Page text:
A Quick Chat With Jacqui Dark and Kanen Breen

Jacqui Dark and Kanen Breen are the beloved wayward siblings of the opera community. With multiple Green Room and Helpmann nominations and wins under their belt, they’ve performed on Broadway, the Barbican and Vienna State Opera – as well as in Hong Kong, New Zealand, Edinburgh, and all over Australia.

Now, these operatic weird sisters are bringing their debauched double act to cabaret. Strange Bedfellows, which will play Newtown’s Vanguard, is going to be a riot of musical abandon. We gave Jacqui and Kanen our questions, and they clearly had a ball with the answers. Meet the Strange Bedfellows, and then pick up tickets to this one of a kind cabaret!

Jacqui Dark and Kanen Breen are Strange Bedfellows - opera goes cabaret!
Jacqui Dark and Kanen Breen are Strange Bedfellows – opera goes cabaret!

How would you describe your job to an alien?

We wouldn’t! We’d shag him, just to say we’d shagged an alien. Then force him to sing backup for the Bedfellows for non-Equity wages.

To a regular person?

We always say we have the best job in the world, which we mostly believe to be true. We tell stories through music, assume different personalities to do this and live in a fairy-world of make-believe where nobody acts their age and everyone is pretending to be someone they’re not. It’s like living inside a cuckoo clock … an AWESOME cuckoo clock!

What’s your best/worst on-stage mishap?

Kanen- Well, ahem, when I made my Broadway debut in a little show by Baz Luhrmann called “La Boheme”, I joined the cast after they’d already been running for 8 months. They thought they’d seen it all in that time, but were completely unprepared for a Rodolfo who, at his first performance blew out Mimi’s candle and was too nervous to light a match and re-ignite it, smashed a glass in a bath-tub in which 3 other cast members were then expected to wrestle and cracked a dying Mimi’s head into the door-frame as he carried her into her into her death  scene. It should come as no surprise to learn that, moments after this matinee performance, a company meeting was held in the auditorium announcing that the show was in trouble and would close early. More than one teary eye was seen glaring in my direction…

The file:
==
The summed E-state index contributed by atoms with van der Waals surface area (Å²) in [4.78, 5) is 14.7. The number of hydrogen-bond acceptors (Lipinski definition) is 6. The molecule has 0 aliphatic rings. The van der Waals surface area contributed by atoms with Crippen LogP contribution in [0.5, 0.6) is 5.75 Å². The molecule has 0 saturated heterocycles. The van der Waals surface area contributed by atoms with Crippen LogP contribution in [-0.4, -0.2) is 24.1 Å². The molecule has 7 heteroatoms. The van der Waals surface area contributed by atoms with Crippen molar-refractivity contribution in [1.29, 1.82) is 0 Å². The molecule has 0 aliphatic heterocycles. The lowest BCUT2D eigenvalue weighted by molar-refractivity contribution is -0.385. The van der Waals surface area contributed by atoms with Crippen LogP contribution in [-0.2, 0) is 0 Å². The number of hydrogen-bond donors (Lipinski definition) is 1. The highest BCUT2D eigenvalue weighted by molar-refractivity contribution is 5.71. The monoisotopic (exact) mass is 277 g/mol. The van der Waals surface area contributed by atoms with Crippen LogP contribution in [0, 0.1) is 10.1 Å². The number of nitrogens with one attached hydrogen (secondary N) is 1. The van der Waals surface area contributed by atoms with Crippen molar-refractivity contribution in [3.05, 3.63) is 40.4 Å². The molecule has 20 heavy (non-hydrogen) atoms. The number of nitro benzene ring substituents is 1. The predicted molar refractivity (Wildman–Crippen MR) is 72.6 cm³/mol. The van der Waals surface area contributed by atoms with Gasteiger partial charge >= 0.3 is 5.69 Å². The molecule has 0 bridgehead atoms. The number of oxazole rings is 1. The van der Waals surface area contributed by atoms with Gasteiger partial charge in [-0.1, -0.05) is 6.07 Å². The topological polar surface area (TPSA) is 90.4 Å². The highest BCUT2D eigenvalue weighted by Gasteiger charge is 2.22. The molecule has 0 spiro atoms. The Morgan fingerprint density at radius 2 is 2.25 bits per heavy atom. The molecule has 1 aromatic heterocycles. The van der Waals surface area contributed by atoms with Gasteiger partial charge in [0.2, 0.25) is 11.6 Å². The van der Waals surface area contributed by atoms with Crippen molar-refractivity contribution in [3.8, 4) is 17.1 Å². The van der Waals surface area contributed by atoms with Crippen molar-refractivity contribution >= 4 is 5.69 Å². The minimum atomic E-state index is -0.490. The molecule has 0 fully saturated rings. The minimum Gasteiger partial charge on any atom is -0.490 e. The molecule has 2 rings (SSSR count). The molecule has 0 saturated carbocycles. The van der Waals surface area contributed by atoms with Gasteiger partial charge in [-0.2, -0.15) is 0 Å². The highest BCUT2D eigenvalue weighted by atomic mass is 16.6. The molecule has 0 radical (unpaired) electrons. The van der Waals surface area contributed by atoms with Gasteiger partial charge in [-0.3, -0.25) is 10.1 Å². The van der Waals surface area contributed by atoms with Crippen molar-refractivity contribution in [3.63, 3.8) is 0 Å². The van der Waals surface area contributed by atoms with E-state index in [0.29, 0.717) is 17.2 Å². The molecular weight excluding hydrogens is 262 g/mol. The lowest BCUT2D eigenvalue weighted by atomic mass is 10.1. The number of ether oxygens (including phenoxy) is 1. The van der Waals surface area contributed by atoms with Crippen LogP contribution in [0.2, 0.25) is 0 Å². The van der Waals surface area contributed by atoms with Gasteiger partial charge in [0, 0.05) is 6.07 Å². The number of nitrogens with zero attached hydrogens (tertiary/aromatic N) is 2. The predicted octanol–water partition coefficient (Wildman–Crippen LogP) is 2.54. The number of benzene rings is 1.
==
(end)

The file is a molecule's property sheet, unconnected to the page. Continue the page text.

Performer hero

We idolize anyone who has the courage, the audacity and the craft to get up in front of an audience and lay their hearts on the line. We all know performers are the toughest, the truest and the most vulnerable of folk and we are to be admired, pitied, cherished and molly-coddled in equal measure.

Whose advice do you always take?

Each other’s, because we’re both much more prepared to be honest to the other one than we ever are to ourselves.  It’s such a gift to have someone in your life you can rely on to tell the absolute truth, even if it hurts. We usually get most stuff sorted out that way.

Best party trick?

Turning up first and leaving last.

Best thing about opera in Australia?

Getting to work with the most talented, hard-working, supportive, humble, funny, extraordinary bunch of colleagues. Opera is by nature an ensemble artform, so your colleagues become like family, and our dysfunctional little opera family is utterly precious to us.

And the worst?

Seeing so many supremely talented friends not having the opportunity to shine due to lack of performance opportunities.

Three songs on an ‘about us’ playlist.

1). “Is That All there is?”- Peggy Lee

2). “Born This Way” – Lady Gaga

3). “People Are Strange” – The Doors

Jacqui Dark and Kanen Breen, just hanging out.
Jacqui Dark and Kanen Breen, just hanging out.

What irritates you more than anything else?

Kanen – Lateness. When people are late on my time I want to kill them. When I am inadvertently late, I feel like vomiting. Jacqui often cuts it fine. She is still alive, which is testament to the depth of our friendship and my patience.

What makes you happier than anything else?